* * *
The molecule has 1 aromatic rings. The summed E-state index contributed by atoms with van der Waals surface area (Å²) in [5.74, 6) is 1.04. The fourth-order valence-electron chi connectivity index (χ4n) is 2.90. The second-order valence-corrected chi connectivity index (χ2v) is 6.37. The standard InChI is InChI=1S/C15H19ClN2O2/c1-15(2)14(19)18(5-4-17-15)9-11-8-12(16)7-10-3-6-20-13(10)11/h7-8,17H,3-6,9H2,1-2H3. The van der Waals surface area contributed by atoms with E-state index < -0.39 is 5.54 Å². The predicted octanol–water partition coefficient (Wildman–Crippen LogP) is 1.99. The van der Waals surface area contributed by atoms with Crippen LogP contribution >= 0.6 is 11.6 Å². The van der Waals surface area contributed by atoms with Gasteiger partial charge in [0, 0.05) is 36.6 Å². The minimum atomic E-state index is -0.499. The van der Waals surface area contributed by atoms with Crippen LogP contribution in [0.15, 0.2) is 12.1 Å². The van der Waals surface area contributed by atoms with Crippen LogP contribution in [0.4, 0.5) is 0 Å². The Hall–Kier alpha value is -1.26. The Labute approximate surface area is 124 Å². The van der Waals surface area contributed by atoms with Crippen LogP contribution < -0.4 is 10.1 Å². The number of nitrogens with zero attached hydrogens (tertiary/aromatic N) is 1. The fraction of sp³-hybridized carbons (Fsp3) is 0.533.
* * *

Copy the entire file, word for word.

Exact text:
The molecule has 1 aromatic rings. The summed E-state index contributed by atoms with van der Waals surface area (Å²) in [5.74, 6) is 1.04. The fourth-order valence-electron chi connectivity index (χ4n) is 2.90. The second-order valence-corrected chi connectivity index (χ2v) is 6.37. The standard InChI is InChI=1S/C15H19ClN2O2/c1-15(2)14(19)18(5-4-17-15)9-11-8-12(16)7-10-3-6-20-13(10)11/h7-8,17H,3-6,9H2,1-2H3. The van der Waals surface area contributed by atoms with E-state index < -0.39 is 5.54 Å². The predicted octanol–water partition coefficient (Wildman–Crippen LogP) is 1.99. The van der Waals surface area contributed by atoms with Crippen LogP contribution >= 0.6 is 11.6 Å². The van der Waals surface area contributed by atoms with Gasteiger partial charge in [0, 0.05) is 36.6 Å². The minimum atomic E-state index is -0.499. The van der Waals surface area contributed by atoms with Crippen LogP contribution in [0.15, 0.2) is 12.1 Å². The van der Waals surface area contributed by atoms with Crippen LogP contribution in [0.4, 0.5) is 0 Å². The Hall–Kier alpha value is -1.26. The Labute approximate surface area is 124 Å². The van der Waals surface area contributed by atoms with Crippen LogP contribution < -0.4 is 10.1 Å². The number of nitrogens with zero attached hydrogens (tertiary/aromatic N) is 1. The fraction of sp³-hybridized carbons (Fsp3) is 0.533.